Conjecture has been swirling around Abraaj this week.
The firm, which has become one of the most significant investors in emerging markets since it was established in 2002, has been caught up in a dispute with four investors in its $1 billion 2015-vintage Abraaj Growth Markets Health Fund. The dispute centres on the treatment of capital that had been drawn down but not invested. You can read more about it and Abraaj’s response in full here.
One of the investors involved, who asked not to be identified, noted what is alleged of Abraaj – that it drew down capital and held it uninvested for longer than its limited partnership agreement permits – is not uncommon among its managers, which mostly focus on emerging markets. What was unusual in this instance was the length of the delay and a dissatisfaction around the explanations on offer.
(As a side note: this whole situation can be seen as a fine case for the use of subscription credit facilities, which allow firms to invest first and draw capital later, although these are significantly less common in emerging markets.)
On Wednesday night the firm issued a follow-up statement announcing the fund’s own investigation into the matter – it had hired KPMG in early January – had been concluded. The report from the Big Four accounting firm revealed “all such payments and receipts have been verified, in line with agreed upon procedures performed, and that unused capital was returned to investors.”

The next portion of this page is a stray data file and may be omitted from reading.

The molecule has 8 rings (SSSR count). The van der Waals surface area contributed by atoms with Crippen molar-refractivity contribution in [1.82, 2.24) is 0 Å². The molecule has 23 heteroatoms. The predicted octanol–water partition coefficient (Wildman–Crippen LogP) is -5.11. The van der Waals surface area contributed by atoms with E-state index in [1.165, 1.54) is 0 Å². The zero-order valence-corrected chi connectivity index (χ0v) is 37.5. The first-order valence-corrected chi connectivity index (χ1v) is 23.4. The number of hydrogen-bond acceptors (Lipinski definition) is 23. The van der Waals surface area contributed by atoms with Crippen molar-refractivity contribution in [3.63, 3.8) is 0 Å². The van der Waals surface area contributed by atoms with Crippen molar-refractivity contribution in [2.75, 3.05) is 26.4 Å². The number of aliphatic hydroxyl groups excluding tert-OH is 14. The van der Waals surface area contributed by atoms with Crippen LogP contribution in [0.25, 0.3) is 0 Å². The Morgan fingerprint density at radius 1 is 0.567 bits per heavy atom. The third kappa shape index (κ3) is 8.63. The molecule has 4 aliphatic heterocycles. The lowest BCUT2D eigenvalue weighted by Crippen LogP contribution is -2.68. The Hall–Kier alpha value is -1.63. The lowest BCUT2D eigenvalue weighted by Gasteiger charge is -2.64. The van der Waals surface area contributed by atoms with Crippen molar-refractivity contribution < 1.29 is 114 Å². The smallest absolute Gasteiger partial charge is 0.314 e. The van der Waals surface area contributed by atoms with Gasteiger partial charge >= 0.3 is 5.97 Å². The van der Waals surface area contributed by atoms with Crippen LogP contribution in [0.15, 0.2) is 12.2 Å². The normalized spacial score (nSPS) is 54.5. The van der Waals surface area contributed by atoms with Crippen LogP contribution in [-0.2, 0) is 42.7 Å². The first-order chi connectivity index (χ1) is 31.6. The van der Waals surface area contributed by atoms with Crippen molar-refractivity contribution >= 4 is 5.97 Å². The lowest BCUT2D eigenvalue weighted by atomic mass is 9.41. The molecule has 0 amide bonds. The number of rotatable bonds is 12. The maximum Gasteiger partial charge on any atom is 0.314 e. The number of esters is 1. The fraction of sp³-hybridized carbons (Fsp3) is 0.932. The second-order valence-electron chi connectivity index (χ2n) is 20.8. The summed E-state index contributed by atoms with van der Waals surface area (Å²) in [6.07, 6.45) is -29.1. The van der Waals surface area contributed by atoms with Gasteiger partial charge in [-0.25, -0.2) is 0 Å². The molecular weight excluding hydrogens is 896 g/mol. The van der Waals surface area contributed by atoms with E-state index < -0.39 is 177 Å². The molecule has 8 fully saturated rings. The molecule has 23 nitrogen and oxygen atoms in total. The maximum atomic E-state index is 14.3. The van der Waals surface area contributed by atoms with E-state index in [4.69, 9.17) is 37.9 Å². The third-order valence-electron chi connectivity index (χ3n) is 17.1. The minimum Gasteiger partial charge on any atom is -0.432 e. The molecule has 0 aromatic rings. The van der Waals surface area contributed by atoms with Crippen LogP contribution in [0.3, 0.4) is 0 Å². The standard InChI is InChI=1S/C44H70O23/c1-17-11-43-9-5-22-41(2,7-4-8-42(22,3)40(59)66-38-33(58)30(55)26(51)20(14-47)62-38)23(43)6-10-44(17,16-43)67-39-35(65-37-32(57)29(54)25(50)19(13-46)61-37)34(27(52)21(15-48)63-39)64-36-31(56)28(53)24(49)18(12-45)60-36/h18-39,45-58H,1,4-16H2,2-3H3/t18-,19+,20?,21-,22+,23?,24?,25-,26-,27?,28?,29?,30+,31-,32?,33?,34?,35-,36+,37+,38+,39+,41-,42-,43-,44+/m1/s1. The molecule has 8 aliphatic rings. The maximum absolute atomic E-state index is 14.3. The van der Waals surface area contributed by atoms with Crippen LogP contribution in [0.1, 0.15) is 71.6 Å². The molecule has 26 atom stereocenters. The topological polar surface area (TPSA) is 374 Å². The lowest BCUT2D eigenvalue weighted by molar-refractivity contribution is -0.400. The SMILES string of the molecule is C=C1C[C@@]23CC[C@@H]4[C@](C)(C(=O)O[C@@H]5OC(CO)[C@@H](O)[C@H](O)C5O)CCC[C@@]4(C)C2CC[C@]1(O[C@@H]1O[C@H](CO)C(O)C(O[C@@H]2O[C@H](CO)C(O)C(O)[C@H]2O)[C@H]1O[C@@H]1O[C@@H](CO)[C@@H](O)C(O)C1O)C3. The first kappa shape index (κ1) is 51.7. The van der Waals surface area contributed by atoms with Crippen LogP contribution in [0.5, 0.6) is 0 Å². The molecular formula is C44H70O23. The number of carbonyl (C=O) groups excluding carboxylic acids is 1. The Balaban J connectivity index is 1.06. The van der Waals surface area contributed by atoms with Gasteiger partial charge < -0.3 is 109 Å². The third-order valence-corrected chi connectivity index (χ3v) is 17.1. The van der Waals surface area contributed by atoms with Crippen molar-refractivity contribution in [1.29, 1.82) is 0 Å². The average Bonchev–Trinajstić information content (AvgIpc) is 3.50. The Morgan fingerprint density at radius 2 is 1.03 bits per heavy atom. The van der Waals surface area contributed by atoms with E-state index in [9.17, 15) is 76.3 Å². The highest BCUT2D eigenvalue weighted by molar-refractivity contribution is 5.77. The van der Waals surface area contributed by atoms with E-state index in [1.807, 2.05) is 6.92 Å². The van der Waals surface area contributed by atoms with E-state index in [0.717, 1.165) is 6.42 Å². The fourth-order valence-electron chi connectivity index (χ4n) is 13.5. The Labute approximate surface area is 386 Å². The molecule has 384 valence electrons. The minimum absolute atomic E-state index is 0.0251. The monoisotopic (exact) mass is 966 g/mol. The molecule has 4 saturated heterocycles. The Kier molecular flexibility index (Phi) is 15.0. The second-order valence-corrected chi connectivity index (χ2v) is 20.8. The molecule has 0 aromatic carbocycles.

The latest statement was brief – fewer than 100 words – and left some questions unanswered. The firm maintains that the contents of the KPMG report are confidential. It is not clear, therefore, whether this satisfies investors’ concerns. We will only have a better idea once the LP-led audit reports its findings. The investor said this would likely be complete in a matter of weeks.
So what is at stake?
The firm’s ambitious fundraising plans, for one. It is currently trying to raise a $6 billion global fund and has already attracted sizeable commitments from the likes of Washington State Investment Board, Teacher Retirement System of Texas and Teachers’ Retirement System of Louisiana. Progress on the fundraise is difficult to ascertain, though recent reports say the firm has attracted $3 billion in commitments. The firm declined to comment on fundraising.
The outcome of the audit may also have an effect on the development of the rapidly growing impact investment space. Impact investing – where a fund assumes a positive mission alongside its goal to generate financial returns – is a strategy that is gaining traction among institutional investors. Abraaj’s Growth Markets Health Fund is an impact fund and in the words of the Overseas Private Investment Corporation, an investor in it, will “play a vital role in financing healthcare services and provide significant knowledge transfer.”
There has always been a natural skepticism about returns-seeking private capital purporting to deliver social gains. Any nefarious activity – of which, to be clear, none has been proven – could reinforce this skepticism and stunt the growth of the impact sector.